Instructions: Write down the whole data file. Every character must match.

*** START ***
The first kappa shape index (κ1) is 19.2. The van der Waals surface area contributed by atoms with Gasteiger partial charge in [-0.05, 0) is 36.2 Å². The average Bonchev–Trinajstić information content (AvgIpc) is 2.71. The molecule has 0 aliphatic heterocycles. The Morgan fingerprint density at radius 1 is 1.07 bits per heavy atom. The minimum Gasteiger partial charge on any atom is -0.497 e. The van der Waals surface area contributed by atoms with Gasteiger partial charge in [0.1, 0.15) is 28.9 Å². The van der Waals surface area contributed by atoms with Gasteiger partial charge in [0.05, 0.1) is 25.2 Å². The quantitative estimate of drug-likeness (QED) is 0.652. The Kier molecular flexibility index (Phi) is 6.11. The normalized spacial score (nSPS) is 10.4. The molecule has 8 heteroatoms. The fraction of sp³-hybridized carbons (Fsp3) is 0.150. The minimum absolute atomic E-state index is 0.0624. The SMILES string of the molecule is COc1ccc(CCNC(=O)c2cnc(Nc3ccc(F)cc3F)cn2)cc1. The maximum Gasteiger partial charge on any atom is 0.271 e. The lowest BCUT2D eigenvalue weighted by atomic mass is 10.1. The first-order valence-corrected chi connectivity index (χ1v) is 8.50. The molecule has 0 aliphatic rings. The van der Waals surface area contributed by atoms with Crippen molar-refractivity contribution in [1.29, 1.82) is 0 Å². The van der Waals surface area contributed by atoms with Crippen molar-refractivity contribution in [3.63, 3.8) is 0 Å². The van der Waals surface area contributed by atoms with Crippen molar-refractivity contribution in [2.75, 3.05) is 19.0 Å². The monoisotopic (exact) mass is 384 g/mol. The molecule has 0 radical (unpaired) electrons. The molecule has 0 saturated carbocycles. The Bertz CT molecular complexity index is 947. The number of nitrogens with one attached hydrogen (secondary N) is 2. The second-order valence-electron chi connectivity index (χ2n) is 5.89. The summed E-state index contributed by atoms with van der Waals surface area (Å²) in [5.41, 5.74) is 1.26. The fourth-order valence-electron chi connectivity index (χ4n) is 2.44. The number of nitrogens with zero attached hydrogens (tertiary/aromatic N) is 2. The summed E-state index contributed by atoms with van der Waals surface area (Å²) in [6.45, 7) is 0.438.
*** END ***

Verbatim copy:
The first kappa shape index (κ1) is 19.2. The van der Waals surface area contributed by atoms with Gasteiger partial charge in [-0.05, 0) is 36.2 Å². The average Bonchev–Trinajstić information content (AvgIpc) is 2.71. The molecule has 0 aliphatic heterocycles. The Morgan fingerprint density at radius 1 is 1.07 bits per heavy atom. The minimum Gasteiger partial charge on any atom is -0.497 e. The van der Waals surface area contributed by atoms with Gasteiger partial charge in [0.1, 0.15) is 28.9 Å². The van der Waals surface area contributed by atoms with Gasteiger partial charge in [0.05, 0.1) is 25.2 Å². The quantitative estimate of drug-likeness (QED) is 0.652. The Kier molecular flexibility index (Phi) is 6.11. The normalized spacial score (nSPS) is 10.4. The molecule has 8 heteroatoms. The fraction of sp³-hybridized carbons (Fsp3) is 0.150. The minimum absolute atomic E-state index is 0.0624. The SMILES string of the molecule is COc1ccc(CCNC(=O)c2cnc(Nc3ccc(F)cc3F)cn2)cc1. The maximum Gasteiger partial charge on any atom is 0.271 e. The lowest BCUT2D eigenvalue weighted by atomic mass is 10.1. The first-order valence-corrected chi connectivity index (χ1v) is 8.50. The molecule has 0 aliphatic rings. The van der Waals surface area contributed by atoms with Crippen molar-refractivity contribution in [1.29, 1.82) is 0 Å². The van der Waals surface area contributed by atoms with Crippen molar-refractivity contribution in [3.63, 3.8) is 0 Å². The van der Waals surface area contributed by atoms with Crippen molar-refractivity contribution in [2.75, 3.05) is 19.0 Å². The monoisotopic (exact) mass is 384 g/mol. The molecule has 0 radical (unpaired) electrons. The molecule has 0 saturated carbocycles. The Bertz CT molecular complexity index is 947. The number of nitrogens with one attached hydrogen (secondary N) is 2. The second-order valence-electron chi connectivity index (χ2n) is 5.89. The summed E-state index contributed by atoms with van der Waals surface area (Å²) in [5.41, 5.74) is 1.26. The fourth-order valence-electron chi connectivity index (χ4n) is 2.44. The number of nitrogens with zero attached hydrogens (tertiary/aromatic N) is 2. The summed E-state index contributed by atoms with van der Waals surface area (Å²) in [6.45, 7) is 0.438.